Ladies and gentlemen- I give you a brand-new recording!!
This is a cover of the Beach Boys’ classic song “She Knows Me Too Well” off of the “Today!” album from 1965.
I got some new equipment, so I wanted to try to match the original recording the best I could (with a little more flair on the drums, no disrespect to Dennis Wilson). I used my new Shure SM57 mic, Epiphone Les Paul Special II with P-90 pickups, and my Samson 7-piece drum mic set. I rounded-it out with my Fender Stratocaster, Fender Jazz Bass, electric piano, and ten vocal tracks, recorded with my Shure SM27 condenser mic.
I really hope you enjoy all the hard work I put into this and hope you’ll share it with all of your friends, too!
Hello and welcome to my first traditional “video and a post” Laptop Session in weeks! For the past few posts, I’ve opted to write reviews, but now its back to Beatles cover songs for me! This was actually a lot of fun, but I don’t get to write as directly and personally as I do in a post like this one. Thus, I’m back with a guitar, recording my first cover song music video since “God’s Gonna Cut You Down.” Let’s just say it’s good to be “back”!
You’ve probably already noticed that the Laptop Sessions main page has suddenly been filled with “chords & lyrics” posts. Let me start by explaining these four new additions to the blog.
First, the Beatles chords (for “You’ve Got To Hide Your Love Away”) are obviously meant to accompany this post. If you enjoy it, then by all means, jump in and start playing it yourself. Actually, you might want to read the rest of my post before you break out your axe…
So, why the added chords and lyrics?
Well, I’ve been itching to record a cover version of a track from the new Pearl Jam album Backspacer ever since I started listening to it last Sunday. Specifically, there are two largely acoustic tracks that are very easily translatable into acoustic music videos — namely, “Just Breathe” and “The End.” The first single, “The Fixer,” is more of a full-band, harder rock affair, but its structure is fairly simple and it is truly a great deal of fun to sing. I’m still deciding which song to record for my session (anyone care to hazard a guess before next week?).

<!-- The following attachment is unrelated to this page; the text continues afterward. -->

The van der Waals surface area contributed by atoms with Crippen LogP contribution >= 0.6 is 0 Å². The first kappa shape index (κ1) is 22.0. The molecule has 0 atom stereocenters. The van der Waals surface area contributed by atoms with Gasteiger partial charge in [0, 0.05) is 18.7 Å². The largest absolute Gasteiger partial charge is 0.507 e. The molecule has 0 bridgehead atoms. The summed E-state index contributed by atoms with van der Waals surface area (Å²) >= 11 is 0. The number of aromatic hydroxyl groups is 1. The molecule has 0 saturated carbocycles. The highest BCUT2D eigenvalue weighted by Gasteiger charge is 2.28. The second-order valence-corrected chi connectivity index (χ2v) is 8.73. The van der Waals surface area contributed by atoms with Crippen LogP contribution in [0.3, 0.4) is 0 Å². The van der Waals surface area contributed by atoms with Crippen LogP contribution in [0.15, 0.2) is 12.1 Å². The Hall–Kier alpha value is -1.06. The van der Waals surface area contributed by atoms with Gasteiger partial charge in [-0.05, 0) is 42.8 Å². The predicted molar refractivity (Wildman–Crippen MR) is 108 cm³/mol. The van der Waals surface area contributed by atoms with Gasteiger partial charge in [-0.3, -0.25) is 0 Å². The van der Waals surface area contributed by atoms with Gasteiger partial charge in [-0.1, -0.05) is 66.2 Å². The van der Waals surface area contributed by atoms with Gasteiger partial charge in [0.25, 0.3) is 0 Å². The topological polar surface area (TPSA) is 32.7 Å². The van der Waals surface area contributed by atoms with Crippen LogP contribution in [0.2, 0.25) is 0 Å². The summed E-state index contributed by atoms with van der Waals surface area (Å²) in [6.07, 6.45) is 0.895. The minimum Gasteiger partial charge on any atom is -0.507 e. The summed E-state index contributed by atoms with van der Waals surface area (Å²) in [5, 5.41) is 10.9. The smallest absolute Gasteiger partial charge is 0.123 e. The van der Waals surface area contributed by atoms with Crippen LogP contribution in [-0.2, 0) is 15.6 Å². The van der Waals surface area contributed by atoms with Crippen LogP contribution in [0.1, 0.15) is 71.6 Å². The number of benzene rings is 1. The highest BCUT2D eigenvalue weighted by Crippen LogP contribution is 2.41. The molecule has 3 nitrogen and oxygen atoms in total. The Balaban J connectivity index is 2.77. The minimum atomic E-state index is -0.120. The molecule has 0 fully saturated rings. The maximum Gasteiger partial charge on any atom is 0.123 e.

Now, normally I would wait until next Monday to post the chords, but I’ve been learning/practicing all three and going out of my mind attempting to comprehend how anyone could post the chords and lyrics without having even the slightest idea as to what the correct words are. This, in fact, is one of the most profoundly aggravating aspects of the decline of CD’s, at least in my mind — people who download digitally do not necessarily get a booklet, and even if they do, do not necessarily take the time to read the liner notes and lyrics. Has music really become that abundant and easily accessible that we couldn’t care less what the singer is actually saying, or what the album as a whole is actually about? This is the feeling I get when I surf the web for chords and lyrics.
This is also why I enjoy spending time in CD stores like Newbury Comics or — as I visited today — Exile on Main Street. It’s a good feeling to see albums that you had forgotten about, never actually seen in person, or perhaps never even heard of before. I left today with my hands covered in a thin layer of dust, having purchased an album that had collected a considerable amount of that aforementioned dust — the Charlie Sexton Sextet’s Under the Wishing Tree. (Sexton played with Dylan for a few years, left the band a while back, and just recently rejoined — he was perhaps my favorite guitarist that I’ve seen in Dylan’s band, so I had to check it out. More to come after I’ve listened more closely to the album…)